The economics of this admittance again we can examine the obvious. Dr. Condoleeza Rice is worth millions and Mrs. Darla Moore-Rainwater is worth based on her philanthropic donations in the hundreds of millions. Bill Gates and Warren Buffett who are members of Augusta are worth approximately a combined $100 billion. That’s just two of the two-hundred and ninety-eight men. Imagine now for a moment a golf club with the likes of Dr. Rice, Mrs. Moore-Rainwater, Sheryl Sandberg (COO of Facebook), Marissa Myers (CEO of Yahoo), Sheila Johnson (Co-Founder of BET), Linda Johnson-Rice (Owner of Johnson Publishing Company), and the list could go on and on. Now that is a room of economic might for women who dare I say would be able to make business deals among themselves and increasing the probability and opportunities for wealth into the arms of women. No separate locker room needed.

Politically this would boil down to the policies and outreach of the club. At current there is no LPGA Master’s Tournament. How hard do you think that would be able to get sponsored by a golf club that is socially and economically controlled by women? It would be like waking up in the morning and turning on the light switch. If you want it to be sponsored by the Augusta National Golf Club you would have to get 50% of the male membership to side with the two female members. Assuming they don’t feel socially pressured to not look like they are just voting for it because they are women. Now, where have I heard that accusation before? Again, if they control the club socially, economically, and politically nobody would question their motives because the motives are part of the very fabric of the club’s purpose.

As I stated in the beginning the unfortunate assumption that always kicking your way into an institution you would not have control over is somehow progress is missing the point of what capitalism is built on. Capitalism is built on ownership. As someone who has a teenage daughter I believe it is more powerful for her to see three hundred business women interacting with each other and making decisions in her interest than for her to see two women out of three hundred members where her interest for better or worse are marginalized. She no longer would feel like the odds are stacked against her. Success as a woman would be seen as the rule as opposed to the exception to it. She would know there is a place for her that doesn’t see her as a token they see her as just another businesswoman who is in the locker room headed out to the greens to network and maybe make the deal of the century. Tee-off ladies.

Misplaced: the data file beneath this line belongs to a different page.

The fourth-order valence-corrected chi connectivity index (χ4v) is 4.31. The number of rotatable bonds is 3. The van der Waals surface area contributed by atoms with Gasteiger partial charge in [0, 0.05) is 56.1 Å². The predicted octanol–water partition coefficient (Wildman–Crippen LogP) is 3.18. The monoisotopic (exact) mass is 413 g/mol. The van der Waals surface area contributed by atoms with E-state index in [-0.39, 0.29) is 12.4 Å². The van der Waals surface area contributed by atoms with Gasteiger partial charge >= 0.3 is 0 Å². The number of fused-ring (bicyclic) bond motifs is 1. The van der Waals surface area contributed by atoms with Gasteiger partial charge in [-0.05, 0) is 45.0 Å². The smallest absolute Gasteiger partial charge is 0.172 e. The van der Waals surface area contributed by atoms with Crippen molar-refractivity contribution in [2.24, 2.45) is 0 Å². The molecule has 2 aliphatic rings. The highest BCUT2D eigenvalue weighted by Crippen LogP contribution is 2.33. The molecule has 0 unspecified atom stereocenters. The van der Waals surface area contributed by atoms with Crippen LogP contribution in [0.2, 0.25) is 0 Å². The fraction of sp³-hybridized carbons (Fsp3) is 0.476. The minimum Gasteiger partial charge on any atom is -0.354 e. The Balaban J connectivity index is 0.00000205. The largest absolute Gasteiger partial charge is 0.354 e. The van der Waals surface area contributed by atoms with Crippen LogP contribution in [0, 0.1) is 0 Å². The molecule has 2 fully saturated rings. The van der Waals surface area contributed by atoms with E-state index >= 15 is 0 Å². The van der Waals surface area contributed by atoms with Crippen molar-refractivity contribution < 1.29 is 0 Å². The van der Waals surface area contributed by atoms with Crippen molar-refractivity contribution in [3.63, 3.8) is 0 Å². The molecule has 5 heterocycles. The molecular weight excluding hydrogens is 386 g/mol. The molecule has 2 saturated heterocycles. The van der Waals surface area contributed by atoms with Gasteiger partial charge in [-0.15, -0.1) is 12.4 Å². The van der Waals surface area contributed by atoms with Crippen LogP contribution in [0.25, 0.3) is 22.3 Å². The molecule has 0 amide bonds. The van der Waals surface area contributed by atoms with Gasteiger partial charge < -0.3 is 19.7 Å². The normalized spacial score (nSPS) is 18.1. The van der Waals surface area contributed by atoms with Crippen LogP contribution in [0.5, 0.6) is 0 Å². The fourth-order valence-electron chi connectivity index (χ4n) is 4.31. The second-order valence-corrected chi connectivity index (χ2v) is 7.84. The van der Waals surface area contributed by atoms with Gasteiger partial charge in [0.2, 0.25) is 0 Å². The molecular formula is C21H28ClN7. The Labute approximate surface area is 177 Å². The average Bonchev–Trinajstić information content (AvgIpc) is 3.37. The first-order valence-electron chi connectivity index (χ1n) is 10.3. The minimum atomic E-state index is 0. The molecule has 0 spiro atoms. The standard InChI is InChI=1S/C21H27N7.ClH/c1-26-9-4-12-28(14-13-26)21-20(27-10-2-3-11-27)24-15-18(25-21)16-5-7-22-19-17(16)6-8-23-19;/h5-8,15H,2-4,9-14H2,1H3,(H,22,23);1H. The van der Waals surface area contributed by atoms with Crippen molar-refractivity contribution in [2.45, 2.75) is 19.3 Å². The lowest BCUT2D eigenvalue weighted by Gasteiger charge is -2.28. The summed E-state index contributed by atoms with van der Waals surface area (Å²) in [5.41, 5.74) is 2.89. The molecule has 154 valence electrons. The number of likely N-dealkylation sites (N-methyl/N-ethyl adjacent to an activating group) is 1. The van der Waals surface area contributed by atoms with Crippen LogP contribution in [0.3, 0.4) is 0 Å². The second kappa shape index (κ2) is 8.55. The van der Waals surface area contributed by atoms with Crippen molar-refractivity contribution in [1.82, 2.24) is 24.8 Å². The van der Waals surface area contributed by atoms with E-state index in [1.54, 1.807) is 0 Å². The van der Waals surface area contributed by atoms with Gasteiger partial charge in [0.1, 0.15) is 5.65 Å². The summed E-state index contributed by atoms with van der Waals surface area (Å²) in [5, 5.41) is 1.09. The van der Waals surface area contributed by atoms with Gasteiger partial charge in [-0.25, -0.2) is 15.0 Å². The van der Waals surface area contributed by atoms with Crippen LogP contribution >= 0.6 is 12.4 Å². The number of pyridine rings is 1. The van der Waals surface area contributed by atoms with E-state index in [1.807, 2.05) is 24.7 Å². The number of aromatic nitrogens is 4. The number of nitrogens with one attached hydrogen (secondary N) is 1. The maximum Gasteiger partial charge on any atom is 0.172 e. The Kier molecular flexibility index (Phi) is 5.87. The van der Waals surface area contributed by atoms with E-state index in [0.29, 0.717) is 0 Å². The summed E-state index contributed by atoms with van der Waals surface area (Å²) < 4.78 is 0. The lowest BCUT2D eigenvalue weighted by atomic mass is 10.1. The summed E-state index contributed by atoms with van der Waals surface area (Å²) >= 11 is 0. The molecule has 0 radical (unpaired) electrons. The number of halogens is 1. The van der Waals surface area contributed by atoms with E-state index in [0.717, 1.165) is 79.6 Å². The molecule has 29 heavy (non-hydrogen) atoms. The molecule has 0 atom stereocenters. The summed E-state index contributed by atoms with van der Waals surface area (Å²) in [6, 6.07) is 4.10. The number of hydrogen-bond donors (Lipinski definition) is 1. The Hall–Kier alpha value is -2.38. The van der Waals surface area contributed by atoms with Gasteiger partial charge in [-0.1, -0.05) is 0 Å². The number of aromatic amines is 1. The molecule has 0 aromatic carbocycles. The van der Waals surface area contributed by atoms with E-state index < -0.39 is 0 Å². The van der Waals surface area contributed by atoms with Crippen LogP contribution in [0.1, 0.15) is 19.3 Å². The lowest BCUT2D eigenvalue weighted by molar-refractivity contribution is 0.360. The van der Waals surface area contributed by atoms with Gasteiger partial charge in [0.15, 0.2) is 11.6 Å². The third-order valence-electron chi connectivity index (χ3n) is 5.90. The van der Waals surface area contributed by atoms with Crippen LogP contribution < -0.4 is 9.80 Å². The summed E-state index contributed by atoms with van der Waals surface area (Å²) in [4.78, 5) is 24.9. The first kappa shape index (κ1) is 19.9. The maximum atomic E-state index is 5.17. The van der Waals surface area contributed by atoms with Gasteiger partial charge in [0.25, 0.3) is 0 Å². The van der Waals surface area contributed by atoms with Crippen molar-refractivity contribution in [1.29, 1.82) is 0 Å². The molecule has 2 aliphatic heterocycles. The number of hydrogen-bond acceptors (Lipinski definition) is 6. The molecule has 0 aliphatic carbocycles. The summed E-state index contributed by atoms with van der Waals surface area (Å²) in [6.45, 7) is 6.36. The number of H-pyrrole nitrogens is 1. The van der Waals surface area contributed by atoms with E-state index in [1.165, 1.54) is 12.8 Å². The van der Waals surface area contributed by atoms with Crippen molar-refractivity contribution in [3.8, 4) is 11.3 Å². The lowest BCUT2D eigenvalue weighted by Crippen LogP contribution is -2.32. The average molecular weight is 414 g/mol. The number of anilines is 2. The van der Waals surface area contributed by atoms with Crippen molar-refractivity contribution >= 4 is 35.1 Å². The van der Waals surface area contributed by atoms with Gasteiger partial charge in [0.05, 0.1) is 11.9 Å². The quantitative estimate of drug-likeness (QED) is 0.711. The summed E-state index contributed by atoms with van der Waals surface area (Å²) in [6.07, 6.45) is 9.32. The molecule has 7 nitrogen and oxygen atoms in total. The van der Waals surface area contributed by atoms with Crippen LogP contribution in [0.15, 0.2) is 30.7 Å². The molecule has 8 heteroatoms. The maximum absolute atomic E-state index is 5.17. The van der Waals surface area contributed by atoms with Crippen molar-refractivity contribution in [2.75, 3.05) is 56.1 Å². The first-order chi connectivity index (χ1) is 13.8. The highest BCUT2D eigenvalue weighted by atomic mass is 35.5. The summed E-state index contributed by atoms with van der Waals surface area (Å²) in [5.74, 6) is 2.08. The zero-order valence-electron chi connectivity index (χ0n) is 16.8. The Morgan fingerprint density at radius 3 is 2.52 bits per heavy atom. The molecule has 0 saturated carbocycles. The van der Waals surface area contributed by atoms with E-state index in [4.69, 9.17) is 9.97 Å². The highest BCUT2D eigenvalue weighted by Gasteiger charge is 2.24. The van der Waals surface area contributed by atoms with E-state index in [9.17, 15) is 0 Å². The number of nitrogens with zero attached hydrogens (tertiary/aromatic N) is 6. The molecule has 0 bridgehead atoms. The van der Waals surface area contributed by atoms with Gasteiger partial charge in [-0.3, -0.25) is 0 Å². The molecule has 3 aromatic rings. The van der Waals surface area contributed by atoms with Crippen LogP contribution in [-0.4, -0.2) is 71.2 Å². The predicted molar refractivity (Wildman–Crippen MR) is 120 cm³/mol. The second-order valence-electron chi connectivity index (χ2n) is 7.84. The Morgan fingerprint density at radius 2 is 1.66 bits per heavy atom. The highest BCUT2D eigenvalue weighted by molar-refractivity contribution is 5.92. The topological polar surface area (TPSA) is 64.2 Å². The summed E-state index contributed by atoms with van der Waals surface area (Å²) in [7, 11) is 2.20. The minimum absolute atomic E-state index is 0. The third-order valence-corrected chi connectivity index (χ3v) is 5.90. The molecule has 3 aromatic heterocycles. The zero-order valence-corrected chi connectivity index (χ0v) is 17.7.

HBCU Money™ Business Book Feature – Ties That Bind: The Story of an Afro-Cherokee Family in Slavery and Freedom

This beautifully written book tells the haunting saga of a quintessentially American family. It is the story of Shoe Boots, a famed Cherokee warrior and successful farmer, and Doll, an African slave he acquired in the late 1790s. Over the next thirty years, Shoe Boots and Doll lived together as master and slave and also as lifelong partners who, with their children and grandchildren, experienced key events in American history–including slavery, the Creek War, the founding of the Cherokee Nation and subsequent removal of Native Americans along the Trail of Tears, and the Civil War. This is the gripping story of their lives, in slavery and in freedom.
Meticulously crafted from historical and literary sources, Ties That Bind vividly portrays the members of the Shoeboots family. Doll emerges as an especially poignant character, whose life is mostly known through the records of things done to her–her purchase, her marriage, the loss of her children–but also through her moving petition to the federal government for the pension owed to her as Shoe Boots’s widow. A sensitive rendition of the hard realities of black slavery within Native American nations, the book provides the fullest picture we have of the myriad complexities, ironies, and tensions among African Americans, Native Americans, and whites in the first half of the nineteenth century.

The HBCU Money™ Weekly Market Watch

Our Money Matters /\ August 24, 2012


African American Publicly Traded Companies

Citizens Bancshares Georgia (CZBS) $3.89 (3.95% DN)

Carver Bank New York (CARV) $3.80 (1.54% DN)

Radio One (ROIA) $0.82 (UNCH)

African Stock Exchanges

Bourse Regionale des Valeurs Mobilieres (BRVM)  146.09 (UNCH)

Botswana Stock Exchange (BSE)  7 342.57 (0.15% DN)

Ghana Stock Exchange (GSE)  N/A

Nairobi Stock Exchange (NSE)  83.84 (N/A)

Johannesburg Stock Exchange (JSE) 35 794.12 (N/A)

International Stock Exchanges

New York Stock Exchange (NYSE) 8 047.86 (0.45% UP)

London Stock Exchange (LSE)  3 000.62 (0.02% DN)

Tokyo Stock Exchange (TOPIX)  757.23 (0.96% DN)


Gold 1 672.90 (0.01% UP)

Oil 96.15 (0.12% DN)

*All quotes reported as of 2:00 PM Eastern Time Zone